So the universality of the web means everyone can get information in the way that suits them, older people can maintain independent access to information and people on the move can stay informed wherever they are.
How does accessibility work?
Putting an accessible website online is above all about paying attention to detail when the site is being designed and motivating the teams who update the content on a day-to-day basis. But it is also about a determination to adhere to the norms and standards that define digital accessibility and the quality of web interfaces at a national and international level.
Adherence to these standards now means complying with the accessibility guidelines laid down by the French Agency for the Development of e-Government (ADAE). These guidelines consist of 92 criteria split into three levels. The first level relates to guaranteed accessibility and consists of 55 criteria split into 13 sections. Ensuring accessibility is therefore about guaranteeing that every page put online and every piece of content published adheres scrupulously to all these criteria.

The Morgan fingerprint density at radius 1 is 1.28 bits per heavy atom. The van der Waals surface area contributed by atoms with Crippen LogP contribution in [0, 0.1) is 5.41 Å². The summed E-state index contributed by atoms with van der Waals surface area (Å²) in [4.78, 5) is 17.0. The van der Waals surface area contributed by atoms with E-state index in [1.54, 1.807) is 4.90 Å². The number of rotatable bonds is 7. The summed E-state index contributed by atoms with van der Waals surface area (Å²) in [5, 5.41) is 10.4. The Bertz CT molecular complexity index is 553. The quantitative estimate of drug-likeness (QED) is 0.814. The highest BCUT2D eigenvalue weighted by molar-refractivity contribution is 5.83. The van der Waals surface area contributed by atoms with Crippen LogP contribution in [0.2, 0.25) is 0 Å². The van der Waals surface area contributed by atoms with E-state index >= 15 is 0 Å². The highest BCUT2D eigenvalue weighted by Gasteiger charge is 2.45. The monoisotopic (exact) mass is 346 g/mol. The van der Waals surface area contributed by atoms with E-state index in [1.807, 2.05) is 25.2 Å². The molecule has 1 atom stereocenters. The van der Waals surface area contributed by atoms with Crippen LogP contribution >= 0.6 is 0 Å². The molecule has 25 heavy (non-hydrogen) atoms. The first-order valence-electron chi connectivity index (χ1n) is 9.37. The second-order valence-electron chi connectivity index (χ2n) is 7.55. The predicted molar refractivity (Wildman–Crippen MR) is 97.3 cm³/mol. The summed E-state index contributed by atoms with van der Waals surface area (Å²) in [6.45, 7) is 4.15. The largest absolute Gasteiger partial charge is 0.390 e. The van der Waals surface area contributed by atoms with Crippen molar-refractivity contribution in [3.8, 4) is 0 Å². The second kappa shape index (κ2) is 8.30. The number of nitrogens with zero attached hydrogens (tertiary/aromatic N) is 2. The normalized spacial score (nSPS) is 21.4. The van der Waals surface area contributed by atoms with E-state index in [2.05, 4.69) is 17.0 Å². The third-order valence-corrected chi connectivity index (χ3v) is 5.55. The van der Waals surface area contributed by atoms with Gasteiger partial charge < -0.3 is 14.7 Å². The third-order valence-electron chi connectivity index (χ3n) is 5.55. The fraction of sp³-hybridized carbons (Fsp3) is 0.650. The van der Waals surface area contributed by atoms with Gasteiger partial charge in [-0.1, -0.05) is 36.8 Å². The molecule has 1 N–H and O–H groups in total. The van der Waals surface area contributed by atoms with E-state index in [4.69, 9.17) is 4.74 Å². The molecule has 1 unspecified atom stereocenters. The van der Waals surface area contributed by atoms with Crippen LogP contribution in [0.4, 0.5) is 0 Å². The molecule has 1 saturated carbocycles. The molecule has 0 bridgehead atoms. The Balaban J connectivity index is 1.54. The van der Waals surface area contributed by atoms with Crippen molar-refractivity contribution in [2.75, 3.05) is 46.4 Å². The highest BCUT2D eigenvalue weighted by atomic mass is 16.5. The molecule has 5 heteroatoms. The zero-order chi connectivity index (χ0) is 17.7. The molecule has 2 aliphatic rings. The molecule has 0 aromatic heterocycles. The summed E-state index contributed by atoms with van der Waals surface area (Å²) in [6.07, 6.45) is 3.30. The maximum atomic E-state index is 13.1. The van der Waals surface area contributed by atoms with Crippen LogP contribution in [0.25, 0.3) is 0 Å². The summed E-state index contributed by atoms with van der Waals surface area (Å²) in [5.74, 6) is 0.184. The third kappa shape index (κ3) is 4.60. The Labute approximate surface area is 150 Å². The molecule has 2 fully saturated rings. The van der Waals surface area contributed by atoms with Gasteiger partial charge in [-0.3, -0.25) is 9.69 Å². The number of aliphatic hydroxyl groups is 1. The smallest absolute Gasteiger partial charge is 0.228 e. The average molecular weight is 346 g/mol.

By adhering strictly to these standards we enable every individual to access the site using their own equipment or based on their specific requirements or simply their habits. The information therefore remains accessible, whichever browser you use. Blind people can also use technical aids such as software that reads the content and information displayed on the screen and can listen to it through a voice synthesiser or read the text via a refreshable Braille display. Efforts made also been made to draft texts in a way that further improves their accessibility and readability.